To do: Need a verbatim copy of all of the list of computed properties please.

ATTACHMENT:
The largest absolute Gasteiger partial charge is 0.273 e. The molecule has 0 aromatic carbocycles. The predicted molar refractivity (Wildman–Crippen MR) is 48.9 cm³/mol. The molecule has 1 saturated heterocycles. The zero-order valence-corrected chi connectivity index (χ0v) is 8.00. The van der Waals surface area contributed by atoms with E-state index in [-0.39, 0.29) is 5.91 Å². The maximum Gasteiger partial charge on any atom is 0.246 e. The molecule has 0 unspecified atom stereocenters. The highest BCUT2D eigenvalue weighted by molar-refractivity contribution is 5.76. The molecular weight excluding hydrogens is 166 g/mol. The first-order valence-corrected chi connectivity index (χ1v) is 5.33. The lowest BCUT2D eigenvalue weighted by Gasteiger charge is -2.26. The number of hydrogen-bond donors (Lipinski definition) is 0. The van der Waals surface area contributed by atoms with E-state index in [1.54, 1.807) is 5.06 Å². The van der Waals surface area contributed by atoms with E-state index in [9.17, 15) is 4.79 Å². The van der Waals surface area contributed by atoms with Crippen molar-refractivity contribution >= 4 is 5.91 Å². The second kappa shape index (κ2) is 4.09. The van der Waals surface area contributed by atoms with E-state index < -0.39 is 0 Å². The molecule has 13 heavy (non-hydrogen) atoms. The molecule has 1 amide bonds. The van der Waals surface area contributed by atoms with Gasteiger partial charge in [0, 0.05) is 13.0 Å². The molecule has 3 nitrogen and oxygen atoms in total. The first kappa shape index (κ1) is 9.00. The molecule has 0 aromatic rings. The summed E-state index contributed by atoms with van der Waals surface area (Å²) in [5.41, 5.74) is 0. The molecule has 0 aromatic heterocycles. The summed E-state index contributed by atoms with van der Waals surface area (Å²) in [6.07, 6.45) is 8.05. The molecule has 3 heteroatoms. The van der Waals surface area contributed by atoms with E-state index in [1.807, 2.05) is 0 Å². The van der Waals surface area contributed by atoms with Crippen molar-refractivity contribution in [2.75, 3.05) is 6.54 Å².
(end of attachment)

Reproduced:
The largest absolute Gasteiger partial charge is 0.273 e. The molecule has 0 aromatic carbocycles. The predicted molar refractivity (Wildman–Crippen MR) is 48.9 cm³/mol. The molecule has 1 saturated heterocycles. The zero-order valence-corrected chi connectivity index (χ0v) is 8.00. The van der Waals surface area contributed by atoms with E-state index in [-0.39, 0.29) is 5.91 Å². The maximum Gasteiger partial charge on any atom is 0.246 e. The molecule has 0 unspecified atom stereocenters. The highest BCUT2D eigenvalue weighted by molar-refractivity contribution is 5.76. The molecular weight excluding hydrogens is 166 g/mol. The first-order valence-corrected chi connectivity index (χ1v) is 5.33. The lowest BCUT2D eigenvalue weighted by Gasteiger charge is -2.26. The number of hydrogen-bond donors (Lipinski definition) is 0. The van der Waals surface area contributed by atoms with E-state index in [1.54, 1.807) is 5.06 Å². The van der Waals surface area contributed by atoms with E-state index in [9.17, 15) is 4.79 Å². The van der Waals surface area contributed by atoms with Crippen molar-refractivity contribution >= 4 is 5.91 Å². The second kappa shape index (κ2) is 4.09. The van der Waals surface area contributed by atoms with E-state index < -0.39 is 0 Å². The molecule has 13 heavy (non-hydrogen) atoms. The molecule has 1 amide bonds. The van der Waals surface area contributed by atoms with Gasteiger partial charge in [0, 0.05) is 13.0 Å². The molecule has 3 nitrogen and oxygen atoms in total. The first kappa shape index (κ1) is 9.00. The molecule has 0 aromatic rings. The summed E-state index contributed by atoms with van der Waals surface area (Å²) in [5.41, 5.74) is 0. The molecule has 0 aromatic heterocycles. The summed E-state index contributed by atoms with van der Waals surface area (Å²) in [6.07, 6.45) is 8.05. The molecule has 3 heteroatoms. The van der Waals surface area contributed by atoms with E-state index in [1.807, 2.05) is 0 Å². The van der Waals surface area contributed by atoms with Crippen molar-refractivity contribution in [2.75, 3.05) is 6.54 Å².